Google Wallet enables mobile NFC payments on Android, gives away readers

What's in your old leather wallet? Nothing, if Google and its partners have their way. With a wave of your NFC-enabled Android phone you can pay in a flash, and lose that deck of loyalty cards too.
Written by Ed Burnette, Contributor

When the Nexus S came out it was one of the first phones to have a built-in chip that enables contactless communications mobile payment systems. Today the other shoe dropped with the announcement of Google Wallet and partnerships with MasterCard, Citi, First Data, Sprint, and others.

Here's how it works: You download the Google Wallet app to your NFC-equipped Android phone and pair it with your existing credit card or Google prepaid virtual card. Then you go into any store that accepts MasterCard PayPass and wave your phone in front of the reader when you are checking out. For security, you also have to enter a PIN number on the phone. The amount of your purchase will be charged to your card, even if you don't have a network connection or signal.

Google also announced Google Offers, which is their answer to Groupon. Google Offers are deals on products and services at online and local businesses. The Google Wallet app will download the offers automatically, and it can also store loyalty cards and receipts for participating merchants.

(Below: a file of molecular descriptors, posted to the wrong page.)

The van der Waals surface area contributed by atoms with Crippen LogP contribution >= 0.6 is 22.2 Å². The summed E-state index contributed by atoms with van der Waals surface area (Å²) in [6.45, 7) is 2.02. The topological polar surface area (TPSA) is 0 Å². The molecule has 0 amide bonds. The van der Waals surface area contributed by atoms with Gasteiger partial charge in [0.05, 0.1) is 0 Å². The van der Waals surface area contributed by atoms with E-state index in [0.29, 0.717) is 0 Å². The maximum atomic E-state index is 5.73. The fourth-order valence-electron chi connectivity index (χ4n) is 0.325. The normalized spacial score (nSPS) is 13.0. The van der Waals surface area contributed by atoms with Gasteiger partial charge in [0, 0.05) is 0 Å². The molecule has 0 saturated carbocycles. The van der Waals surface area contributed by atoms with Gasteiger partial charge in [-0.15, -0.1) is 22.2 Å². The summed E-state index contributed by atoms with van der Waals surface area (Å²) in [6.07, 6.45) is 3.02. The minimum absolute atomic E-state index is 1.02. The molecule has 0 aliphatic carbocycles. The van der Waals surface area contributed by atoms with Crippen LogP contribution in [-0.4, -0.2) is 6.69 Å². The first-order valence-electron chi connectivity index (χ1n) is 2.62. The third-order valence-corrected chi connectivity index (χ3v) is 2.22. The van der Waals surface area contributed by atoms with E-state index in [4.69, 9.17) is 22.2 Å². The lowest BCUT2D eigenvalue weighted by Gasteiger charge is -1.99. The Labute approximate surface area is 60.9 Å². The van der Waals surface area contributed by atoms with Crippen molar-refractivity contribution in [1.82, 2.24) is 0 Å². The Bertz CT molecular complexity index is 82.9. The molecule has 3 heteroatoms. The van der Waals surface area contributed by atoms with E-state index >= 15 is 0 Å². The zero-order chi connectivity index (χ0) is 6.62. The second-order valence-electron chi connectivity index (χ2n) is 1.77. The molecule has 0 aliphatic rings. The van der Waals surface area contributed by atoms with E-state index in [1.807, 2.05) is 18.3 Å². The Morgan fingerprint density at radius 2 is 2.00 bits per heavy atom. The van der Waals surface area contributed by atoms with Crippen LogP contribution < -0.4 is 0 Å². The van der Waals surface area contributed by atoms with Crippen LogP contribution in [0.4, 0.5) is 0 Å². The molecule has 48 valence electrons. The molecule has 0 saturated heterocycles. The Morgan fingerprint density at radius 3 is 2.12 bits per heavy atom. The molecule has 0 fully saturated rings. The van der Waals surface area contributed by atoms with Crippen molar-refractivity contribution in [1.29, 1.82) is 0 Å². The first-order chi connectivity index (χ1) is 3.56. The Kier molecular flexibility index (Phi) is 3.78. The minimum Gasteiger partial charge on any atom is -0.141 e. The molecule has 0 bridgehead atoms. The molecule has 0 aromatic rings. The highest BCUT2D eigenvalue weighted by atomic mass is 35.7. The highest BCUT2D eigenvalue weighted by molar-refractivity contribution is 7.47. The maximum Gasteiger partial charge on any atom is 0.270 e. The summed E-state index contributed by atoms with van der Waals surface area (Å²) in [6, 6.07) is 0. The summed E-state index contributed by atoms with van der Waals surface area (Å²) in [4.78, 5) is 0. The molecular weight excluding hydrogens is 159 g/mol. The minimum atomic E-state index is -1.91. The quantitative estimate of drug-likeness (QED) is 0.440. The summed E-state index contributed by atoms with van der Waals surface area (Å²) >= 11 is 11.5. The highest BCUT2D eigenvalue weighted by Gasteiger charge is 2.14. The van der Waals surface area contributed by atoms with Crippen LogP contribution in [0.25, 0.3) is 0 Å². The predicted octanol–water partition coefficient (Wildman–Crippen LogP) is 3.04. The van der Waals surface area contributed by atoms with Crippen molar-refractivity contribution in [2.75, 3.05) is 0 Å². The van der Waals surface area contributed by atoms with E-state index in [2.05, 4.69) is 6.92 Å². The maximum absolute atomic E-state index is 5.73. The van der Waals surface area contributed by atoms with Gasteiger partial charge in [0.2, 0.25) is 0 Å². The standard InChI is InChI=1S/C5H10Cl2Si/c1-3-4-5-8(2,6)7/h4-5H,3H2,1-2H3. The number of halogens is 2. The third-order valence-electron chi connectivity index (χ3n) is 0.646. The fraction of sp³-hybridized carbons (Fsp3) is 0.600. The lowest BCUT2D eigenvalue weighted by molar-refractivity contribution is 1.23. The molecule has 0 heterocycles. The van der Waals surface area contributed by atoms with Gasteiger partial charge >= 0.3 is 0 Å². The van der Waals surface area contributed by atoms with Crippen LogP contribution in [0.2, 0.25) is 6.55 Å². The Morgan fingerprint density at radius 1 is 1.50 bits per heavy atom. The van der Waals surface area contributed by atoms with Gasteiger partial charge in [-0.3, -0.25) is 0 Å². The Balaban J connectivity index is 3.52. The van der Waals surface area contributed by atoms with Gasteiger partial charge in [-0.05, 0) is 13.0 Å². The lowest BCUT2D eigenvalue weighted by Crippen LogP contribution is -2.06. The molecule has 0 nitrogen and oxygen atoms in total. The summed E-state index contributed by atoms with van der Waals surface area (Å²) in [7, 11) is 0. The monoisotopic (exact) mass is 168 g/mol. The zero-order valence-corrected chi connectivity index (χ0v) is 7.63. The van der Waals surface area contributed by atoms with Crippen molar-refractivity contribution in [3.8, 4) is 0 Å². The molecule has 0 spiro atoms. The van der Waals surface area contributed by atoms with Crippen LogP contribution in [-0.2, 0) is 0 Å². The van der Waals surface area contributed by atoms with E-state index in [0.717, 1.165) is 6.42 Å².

Google Wallet is already supported by any merchant using a PayPass reader. According to Google, over 120K such terminals are in use today just in the US. And to spur further adoption, Google, in partnership with First Data, is offering a free reader and $100 of free processing to new merchants. Normal merchant credit card processing fees apply, but Google does not take a cut or charge anything extra on top of that.

Unfortunately for Android developers, the secure payment APIs and hardware will not be open except to authorized applications:

"Your payment credentials are stored in a chip called the Secure Element contained within your Nexus S 4G. The Secure Element is isolated from your phone’s main operating system and hardware. Only authorized programs like Google Wallet can access the Secure Element to initiate a transaction."

Google, however, is touting the new system as an "open commerce ecosystem:

"Google Wallet will be 'open' in these ways:

  • Google Wallet will support many payment instruments, with the goal being to create virtual versions of all the plastic cards that exist today.
  • Google Wallet will establish APIs that issuing banks can develop for that will make integrating payment instruments into Google Wallet a reasonably straightforward process.
  • Google Wallet will establish APIs to enable transfer of offers, loyalty programs, receipts, and more at the point of sale.
  • Google Wallet can be installed on Nexus S 4G available on Sprint, and potentially over time, other mobile devices and platforms as well."

The new service will be rolled out starting this summer in New York, San Francisco, and Portland on the Sprint Nexus S 4G. Expect to see it expand to more areas and other NFC-enabled Android phones soon afterwards. Payment terminals must be ISO 14443 or 18092 standard.

Suspiciously absent from the announcement was Visa, the world's largest credit and debit card processing company. Rumor has it that Visa will be partnering with Apple on a competing service for the iPhone 5.

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